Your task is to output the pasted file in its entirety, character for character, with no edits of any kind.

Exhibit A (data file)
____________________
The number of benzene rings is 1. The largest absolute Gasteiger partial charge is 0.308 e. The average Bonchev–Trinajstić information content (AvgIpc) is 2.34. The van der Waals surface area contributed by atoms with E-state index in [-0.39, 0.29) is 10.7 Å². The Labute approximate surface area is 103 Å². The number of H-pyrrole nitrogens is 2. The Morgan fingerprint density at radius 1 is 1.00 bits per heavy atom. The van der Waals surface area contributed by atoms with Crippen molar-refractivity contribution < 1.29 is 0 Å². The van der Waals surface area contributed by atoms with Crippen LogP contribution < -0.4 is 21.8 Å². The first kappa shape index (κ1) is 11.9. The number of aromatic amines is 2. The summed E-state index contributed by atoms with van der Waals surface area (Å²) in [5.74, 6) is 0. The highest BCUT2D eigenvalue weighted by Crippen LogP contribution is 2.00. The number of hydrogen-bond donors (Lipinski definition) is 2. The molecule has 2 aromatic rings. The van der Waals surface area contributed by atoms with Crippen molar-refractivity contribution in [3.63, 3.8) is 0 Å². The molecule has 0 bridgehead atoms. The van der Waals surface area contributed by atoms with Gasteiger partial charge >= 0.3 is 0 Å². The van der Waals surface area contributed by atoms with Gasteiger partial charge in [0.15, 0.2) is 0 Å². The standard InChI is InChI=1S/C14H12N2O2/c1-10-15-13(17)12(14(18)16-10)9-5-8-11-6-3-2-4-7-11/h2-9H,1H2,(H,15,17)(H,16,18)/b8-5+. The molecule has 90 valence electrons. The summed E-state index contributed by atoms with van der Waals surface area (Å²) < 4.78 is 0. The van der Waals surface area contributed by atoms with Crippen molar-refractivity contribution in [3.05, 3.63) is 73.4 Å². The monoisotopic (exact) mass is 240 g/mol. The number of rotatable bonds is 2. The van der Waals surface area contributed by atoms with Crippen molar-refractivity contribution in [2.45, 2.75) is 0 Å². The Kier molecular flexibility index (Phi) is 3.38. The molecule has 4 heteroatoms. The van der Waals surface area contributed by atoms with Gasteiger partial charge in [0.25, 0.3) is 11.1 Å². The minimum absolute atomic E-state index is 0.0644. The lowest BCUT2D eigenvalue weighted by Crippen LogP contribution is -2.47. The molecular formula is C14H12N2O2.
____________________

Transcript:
The number of benzene rings is 1. The largest absolute Gasteiger partial charge is 0.308 e. The average Bonchev–Trinajstić information content (AvgIpc) is 2.34. The van der Waals surface area contributed by atoms with E-state index in [-0.39, 0.29) is 10.7 Å². The Labute approximate surface area is 103 Å². The number of H-pyrrole nitrogens is 2. The Morgan fingerprint density at radius 1 is 1.00 bits per heavy atom. The van der Waals surface area contributed by atoms with Crippen molar-refractivity contribution < 1.29 is 0 Å². The van der Waals surface area contributed by atoms with Crippen LogP contribution < -0.4 is 21.8 Å². The first kappa shape index (κ1) is 11.9. The number of aromatic amines is 2. The summed E-state index contributed by atoms with van der Waals surface area (Å²) in [5.74, 6) is 0. The highest BCUT2D eigenvalue weighted by Crippen LogP contribution is 2.00. The number of hydrogen-bond donors (Lipinski definition) is 2. The molecule has 2 aromatic rings. The van der Waals surface area contributed by atoms with Crippen molar-refractivity contribution in [3.63, 3.8) is 0 Å². The molecule has 0 bridgehead atoms. The van der Waals surface area contributed by atoms with Gasteiger partial charge >= 0.3 is 0 Å². The van der Waals surface area contributed by atoms with Gasteiger partial charge in [0.15, 0.2) is 0 Å². The standard InChI is InChI=1S/C14H12N2O2/c1-10-15-13(17)12(14(18)16-10)9-5-8-11-6-3-2-4-7-11/h2-9H,1H2,(H,15,17)(H,16,18)/b8-5+. The molecule has 90 valence electrons. The summed E-state index contributed by atoms with van der Waals surface area (Å²) < 4.78 is 0. The van der Waals surface area contributed by atoms with Crippen molar-refractivity contribution in [3.05, 3.63) is 73.4 Å². The monoisotopic (exact) mass is 240 g/mol. The number of rotatable bonds is 2. The van der Waals surface area contributed by atoms with Crippen molar-refractivity contribution in [2.45, 2.75) is 0 Å². The Kier molecular flexibility index (Phi) is 3.38. The molecule has 4 heteroatoms. The van der Waals surface area contributed by atoms with Gasteiger partial charge in [0.25, 0.3) is 11.1 Å². The minimum absolute atomic E-state index is 0.0644. The lowest BCUT2D eigenvalue weighted by Crippen LogP contribution is -2.47. The molecular formula is C14H12N2O2.